After we reassured them that their identity would be kept confidential, most were willing to relive their terrifying memories for us. I think prioritising their friendship over their stories was the best move we could have made and it showed we really cared about their well- being.

Extreme vetting and a “Muslim ban” is something being contemplated in America right now. What do you think about these policy proposals? Should Americans accept them?

I’d like to start off by saying I do think America needs to make adjustments concerning their immigration policies, but I do not believe a Muslim ban will be the solution.

As far as I’m aware, a Muslim ban would be unconstitutional according to the 1st amendment and therefore would bring more division not only in America, but also in our relationship with other nations.

What are some things people can do to help out during the refugee crisis? 

I believe the most important thing we can all do, myself included, is stay up-to-date on what’s happening around the world. Just because something is no longer making headlines does not mean it no longer exists.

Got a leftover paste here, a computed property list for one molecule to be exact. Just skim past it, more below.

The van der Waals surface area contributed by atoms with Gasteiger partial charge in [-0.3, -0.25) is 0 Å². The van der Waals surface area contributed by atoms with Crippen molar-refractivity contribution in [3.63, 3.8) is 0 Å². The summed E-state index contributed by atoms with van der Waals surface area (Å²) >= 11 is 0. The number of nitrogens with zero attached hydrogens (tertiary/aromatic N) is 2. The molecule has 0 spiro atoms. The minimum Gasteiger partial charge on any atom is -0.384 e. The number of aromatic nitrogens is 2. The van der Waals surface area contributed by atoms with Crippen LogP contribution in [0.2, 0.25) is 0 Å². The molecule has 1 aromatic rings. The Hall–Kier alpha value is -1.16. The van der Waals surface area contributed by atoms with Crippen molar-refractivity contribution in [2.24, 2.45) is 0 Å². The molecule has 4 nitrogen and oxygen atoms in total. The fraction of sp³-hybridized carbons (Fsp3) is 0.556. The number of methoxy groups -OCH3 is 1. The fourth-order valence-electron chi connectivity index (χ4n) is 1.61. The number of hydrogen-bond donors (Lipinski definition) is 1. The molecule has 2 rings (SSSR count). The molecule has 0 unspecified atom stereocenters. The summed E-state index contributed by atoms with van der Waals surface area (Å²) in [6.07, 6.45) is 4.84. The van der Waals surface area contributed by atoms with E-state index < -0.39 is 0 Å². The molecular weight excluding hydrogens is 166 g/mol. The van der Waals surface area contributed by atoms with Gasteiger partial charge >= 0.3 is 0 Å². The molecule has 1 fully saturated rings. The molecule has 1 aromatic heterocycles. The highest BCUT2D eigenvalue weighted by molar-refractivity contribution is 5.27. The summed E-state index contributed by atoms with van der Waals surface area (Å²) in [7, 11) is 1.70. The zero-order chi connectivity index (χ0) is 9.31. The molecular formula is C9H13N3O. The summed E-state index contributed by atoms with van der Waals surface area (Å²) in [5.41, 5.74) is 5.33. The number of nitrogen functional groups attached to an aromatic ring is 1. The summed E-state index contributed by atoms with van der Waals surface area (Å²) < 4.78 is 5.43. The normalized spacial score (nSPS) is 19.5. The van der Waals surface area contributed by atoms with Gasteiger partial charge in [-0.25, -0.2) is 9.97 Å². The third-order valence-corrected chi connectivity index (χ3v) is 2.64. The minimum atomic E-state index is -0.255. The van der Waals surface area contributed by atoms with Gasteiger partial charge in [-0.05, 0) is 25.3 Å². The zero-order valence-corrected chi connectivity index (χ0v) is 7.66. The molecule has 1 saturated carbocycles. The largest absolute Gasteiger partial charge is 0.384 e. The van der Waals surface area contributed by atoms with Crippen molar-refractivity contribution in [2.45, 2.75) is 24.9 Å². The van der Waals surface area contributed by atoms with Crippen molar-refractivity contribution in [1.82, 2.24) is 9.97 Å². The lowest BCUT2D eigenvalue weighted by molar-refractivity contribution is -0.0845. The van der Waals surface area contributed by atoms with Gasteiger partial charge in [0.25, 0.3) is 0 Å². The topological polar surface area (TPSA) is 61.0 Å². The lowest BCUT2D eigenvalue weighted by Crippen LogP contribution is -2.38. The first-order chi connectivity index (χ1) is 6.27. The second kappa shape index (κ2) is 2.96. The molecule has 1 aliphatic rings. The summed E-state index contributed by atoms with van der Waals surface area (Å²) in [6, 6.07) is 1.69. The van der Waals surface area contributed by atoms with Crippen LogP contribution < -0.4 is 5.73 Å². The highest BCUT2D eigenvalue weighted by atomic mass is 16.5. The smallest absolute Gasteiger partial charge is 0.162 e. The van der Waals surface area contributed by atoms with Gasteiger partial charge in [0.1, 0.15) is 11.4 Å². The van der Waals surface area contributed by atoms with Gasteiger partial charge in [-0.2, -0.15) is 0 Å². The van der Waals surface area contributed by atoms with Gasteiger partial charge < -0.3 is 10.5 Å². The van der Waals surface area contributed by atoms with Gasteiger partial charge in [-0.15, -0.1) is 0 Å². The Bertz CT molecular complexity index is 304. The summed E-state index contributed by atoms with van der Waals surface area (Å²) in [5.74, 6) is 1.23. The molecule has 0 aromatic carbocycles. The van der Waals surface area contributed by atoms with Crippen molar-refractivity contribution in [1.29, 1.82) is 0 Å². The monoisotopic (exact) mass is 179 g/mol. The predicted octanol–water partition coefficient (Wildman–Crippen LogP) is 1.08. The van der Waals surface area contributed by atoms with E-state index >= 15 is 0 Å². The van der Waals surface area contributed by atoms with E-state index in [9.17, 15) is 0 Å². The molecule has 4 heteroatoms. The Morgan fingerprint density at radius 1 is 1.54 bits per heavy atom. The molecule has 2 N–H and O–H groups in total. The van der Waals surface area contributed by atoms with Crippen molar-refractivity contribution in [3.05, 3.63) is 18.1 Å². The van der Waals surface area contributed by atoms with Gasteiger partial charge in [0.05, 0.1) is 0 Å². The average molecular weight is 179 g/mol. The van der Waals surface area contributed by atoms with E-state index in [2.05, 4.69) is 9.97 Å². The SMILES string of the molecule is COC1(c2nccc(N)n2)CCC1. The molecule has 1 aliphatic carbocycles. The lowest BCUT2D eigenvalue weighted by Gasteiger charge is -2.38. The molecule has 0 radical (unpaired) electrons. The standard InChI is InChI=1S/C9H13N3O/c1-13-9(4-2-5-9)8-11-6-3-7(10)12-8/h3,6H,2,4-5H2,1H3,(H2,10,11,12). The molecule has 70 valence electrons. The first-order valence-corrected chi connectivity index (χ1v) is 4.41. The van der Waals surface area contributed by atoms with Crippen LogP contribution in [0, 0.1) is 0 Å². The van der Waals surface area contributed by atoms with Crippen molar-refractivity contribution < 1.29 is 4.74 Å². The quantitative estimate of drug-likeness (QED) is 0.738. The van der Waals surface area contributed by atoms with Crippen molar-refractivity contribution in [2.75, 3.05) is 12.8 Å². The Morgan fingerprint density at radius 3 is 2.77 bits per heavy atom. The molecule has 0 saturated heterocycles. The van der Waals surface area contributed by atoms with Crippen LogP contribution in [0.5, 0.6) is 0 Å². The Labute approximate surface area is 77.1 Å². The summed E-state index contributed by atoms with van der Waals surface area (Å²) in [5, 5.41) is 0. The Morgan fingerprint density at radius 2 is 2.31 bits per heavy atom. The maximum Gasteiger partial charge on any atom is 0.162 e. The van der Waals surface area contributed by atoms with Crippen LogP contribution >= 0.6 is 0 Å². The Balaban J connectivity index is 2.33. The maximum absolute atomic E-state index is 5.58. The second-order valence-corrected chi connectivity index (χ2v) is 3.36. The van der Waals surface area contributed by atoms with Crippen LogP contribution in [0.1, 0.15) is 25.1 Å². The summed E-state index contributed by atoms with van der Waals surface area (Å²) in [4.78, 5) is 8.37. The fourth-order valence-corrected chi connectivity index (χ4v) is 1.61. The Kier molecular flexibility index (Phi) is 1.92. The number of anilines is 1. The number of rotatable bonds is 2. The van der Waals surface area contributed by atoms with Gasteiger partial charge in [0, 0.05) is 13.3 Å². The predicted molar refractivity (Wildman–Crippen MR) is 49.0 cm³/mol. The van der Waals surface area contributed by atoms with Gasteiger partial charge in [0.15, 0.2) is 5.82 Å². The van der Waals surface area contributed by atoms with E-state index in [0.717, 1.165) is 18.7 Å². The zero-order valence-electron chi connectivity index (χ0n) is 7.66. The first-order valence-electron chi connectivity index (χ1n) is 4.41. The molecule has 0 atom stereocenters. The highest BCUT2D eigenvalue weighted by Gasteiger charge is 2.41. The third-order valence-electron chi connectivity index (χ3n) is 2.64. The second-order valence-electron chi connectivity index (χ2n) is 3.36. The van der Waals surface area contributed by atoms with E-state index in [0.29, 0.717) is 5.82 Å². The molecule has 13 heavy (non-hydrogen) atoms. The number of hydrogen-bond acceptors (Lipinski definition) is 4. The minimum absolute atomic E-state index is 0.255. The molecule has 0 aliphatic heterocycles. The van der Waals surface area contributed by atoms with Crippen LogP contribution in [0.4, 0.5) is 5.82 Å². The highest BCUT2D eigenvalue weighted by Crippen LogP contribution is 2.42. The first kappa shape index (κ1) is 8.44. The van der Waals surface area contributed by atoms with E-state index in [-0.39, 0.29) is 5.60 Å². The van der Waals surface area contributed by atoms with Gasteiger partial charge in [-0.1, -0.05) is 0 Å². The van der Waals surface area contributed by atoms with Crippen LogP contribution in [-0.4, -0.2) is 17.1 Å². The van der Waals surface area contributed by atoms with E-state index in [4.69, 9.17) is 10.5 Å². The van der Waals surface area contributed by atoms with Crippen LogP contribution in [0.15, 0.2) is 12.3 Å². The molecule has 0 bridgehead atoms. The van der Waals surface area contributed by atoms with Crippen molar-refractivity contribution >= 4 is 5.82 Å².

I pray that our hearts won’t become desensitised to what is happening to our neighbours in the Middle East. Daily, refugees are arriving on the shores of Greece. May we be impelled by love to stand against the injustice.

Speaking more practically, you can donate money or unused clothing to different organisations. There are many NGO’s helping in the refugee crisis, the organisation I worked with (Euro Relief) provides tents, blankets and clothing with the donations they receive.

I pray that our hearts won’t become desensitised to what is happening to our neighbours in the Middle East. Daily, refugees are arriving on the shores of Greece. May we be impelled by love to stand against the injustice.

For those of you that are able to leave your nine to five job and serve in a refugee camp for a few months, I encourage you to do it! Being able to serve others is such an incredible experience and there is always a need for more volunteers.